Monday 29 March 2010

Devon Great Consuls...Entering a new ERA (Enabling Remote Activity)

View Devon Great Consuls in a larger map

I visited Devon Great Consuls (near Tavistock, Devon) today with Dr John Maskall (University of Plymouth), Dr Trevor Collins (Open University/Knowledge Media Institute, JISC Portable VoWLAN project) and John Lea (JISC Portable VoWLAN project Consultant). This project is linked to the ERA (Enabling Remote Activity) project. More details about the Consuls can be found on the virtual tour.

We were essentially testing Trevor's highly portable wireless communications network for use in the up and coming GEES conference in July (Geography, Earth and Environmental Sciences - Subject centre). Dr John Maskall teaches Environmental Science at this location and wanted to utilise some technology to aid learning and enhance accessibility. In the photos above (left to right): Plymouth University SoGEES's Land Rover - note network cable which was trailing to the antenna, Trevor (yellow safety jacket) and John Maskall who is wearing the communication headset. John Lea, was briefly enjoying the dry of the Land Rover, but not for long... Yes it was raining, but this did not spoil the experience! And before you ask, yes I had a go too and we all got soaked - in full weather gear or course ;)

Trevor and John Lea's set up consists of a home WiFi, network switch, batteries galore! loads of network cables, antenna, digital camera, video camera and number of portable Asus Eee PCs...

One of these PCs is used as a server, and the other two as clients. Both clients are used to communicate between the based server (in this case, one in the Land Rover). The 'roaming client PC' (Photo left: rucksack on John Maskall's back) communicates voice, and in addition digital photographs and video to the other user in the Land Rover. For the techys reading this, there are more details on the equipment and software used on the ERA wiki!

What struck John M and I immediately was how smooth the video and clear the voice communication was. (Photo right: video showing an Asus Eee PC - network cables dangling) The only real issues on this day were the occasional WiFi blind spot and keeping the lens free from rain! But this is exactly why its important to field test technology so we could iron out the bugs and improve for future deployment.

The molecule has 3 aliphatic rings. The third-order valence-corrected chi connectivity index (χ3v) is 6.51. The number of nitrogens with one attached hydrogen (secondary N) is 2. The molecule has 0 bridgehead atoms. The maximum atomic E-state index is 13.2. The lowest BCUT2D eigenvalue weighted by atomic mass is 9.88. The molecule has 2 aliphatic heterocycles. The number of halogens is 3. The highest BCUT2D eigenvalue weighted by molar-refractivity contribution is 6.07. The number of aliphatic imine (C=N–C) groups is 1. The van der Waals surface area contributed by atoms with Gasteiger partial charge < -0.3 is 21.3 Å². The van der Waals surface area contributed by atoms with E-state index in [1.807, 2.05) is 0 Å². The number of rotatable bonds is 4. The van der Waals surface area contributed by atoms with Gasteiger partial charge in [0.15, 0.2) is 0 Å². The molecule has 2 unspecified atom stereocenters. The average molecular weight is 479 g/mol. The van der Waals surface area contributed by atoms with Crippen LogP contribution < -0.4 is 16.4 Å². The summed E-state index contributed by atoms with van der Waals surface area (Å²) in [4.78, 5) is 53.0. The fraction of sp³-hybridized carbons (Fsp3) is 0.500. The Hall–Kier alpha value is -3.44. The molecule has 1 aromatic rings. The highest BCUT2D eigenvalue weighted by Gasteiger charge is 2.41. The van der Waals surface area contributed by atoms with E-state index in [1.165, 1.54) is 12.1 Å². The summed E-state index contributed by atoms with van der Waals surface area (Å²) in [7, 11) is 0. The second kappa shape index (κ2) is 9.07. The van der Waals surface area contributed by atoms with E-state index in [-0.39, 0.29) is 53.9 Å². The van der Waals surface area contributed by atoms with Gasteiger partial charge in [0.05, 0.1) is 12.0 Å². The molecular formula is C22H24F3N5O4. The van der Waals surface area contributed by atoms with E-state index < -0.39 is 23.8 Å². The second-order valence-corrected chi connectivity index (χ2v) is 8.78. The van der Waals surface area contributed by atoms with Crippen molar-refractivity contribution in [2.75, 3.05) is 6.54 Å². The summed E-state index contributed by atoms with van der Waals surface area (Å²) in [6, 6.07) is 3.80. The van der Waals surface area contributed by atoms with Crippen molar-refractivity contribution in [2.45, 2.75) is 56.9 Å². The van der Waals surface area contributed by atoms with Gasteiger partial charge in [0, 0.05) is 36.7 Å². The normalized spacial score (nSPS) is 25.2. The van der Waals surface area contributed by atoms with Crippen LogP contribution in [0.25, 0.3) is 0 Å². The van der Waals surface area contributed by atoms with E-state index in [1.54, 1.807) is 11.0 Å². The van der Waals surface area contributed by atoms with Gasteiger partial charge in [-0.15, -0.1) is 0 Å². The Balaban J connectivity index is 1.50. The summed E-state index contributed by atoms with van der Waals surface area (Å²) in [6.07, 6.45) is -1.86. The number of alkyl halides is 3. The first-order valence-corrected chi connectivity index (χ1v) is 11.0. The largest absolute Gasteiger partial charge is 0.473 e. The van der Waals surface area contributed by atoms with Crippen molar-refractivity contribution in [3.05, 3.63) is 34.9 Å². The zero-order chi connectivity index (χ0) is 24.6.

The antenna is shown on the far left (Photo left) with an additional fixed WiFi IP camera on the right (Photo left) which was displaying the whole of the consuls continuously. The blue bag actually contains the battery. Note that the yellow cable is the one trailing to the Land Rover which of course connects to the server within.

This antenna is the main communication link with the roaming unit (in this case John Maskall) No pun intended John... Considering that the main equipment is predominantly home WiFi equipment, it was extremely effective.
John Maskall was able to talk about the site while showing video, and I was able to also ask John to look at or describe specific items on the site as he roamed. I think you can start to see the benefits of such a setup.

I should explain that the Google 'My Map' above shows the areas in which we tested the unit (red lines) and the points are merely points of interest. Point 15 (blue flag) is where the antenna was located. The little blue truck is where the Land Rover was placed. You will need to zoom ('+') on the map near the very top points to view the icons clearly.

All in all an excellent day in the field, many thanks to Trevor and John Lea for making this a successful day and letting John Maskall and I really test the equipment to its full!

Trevor has posted more photos and a video on his blog.

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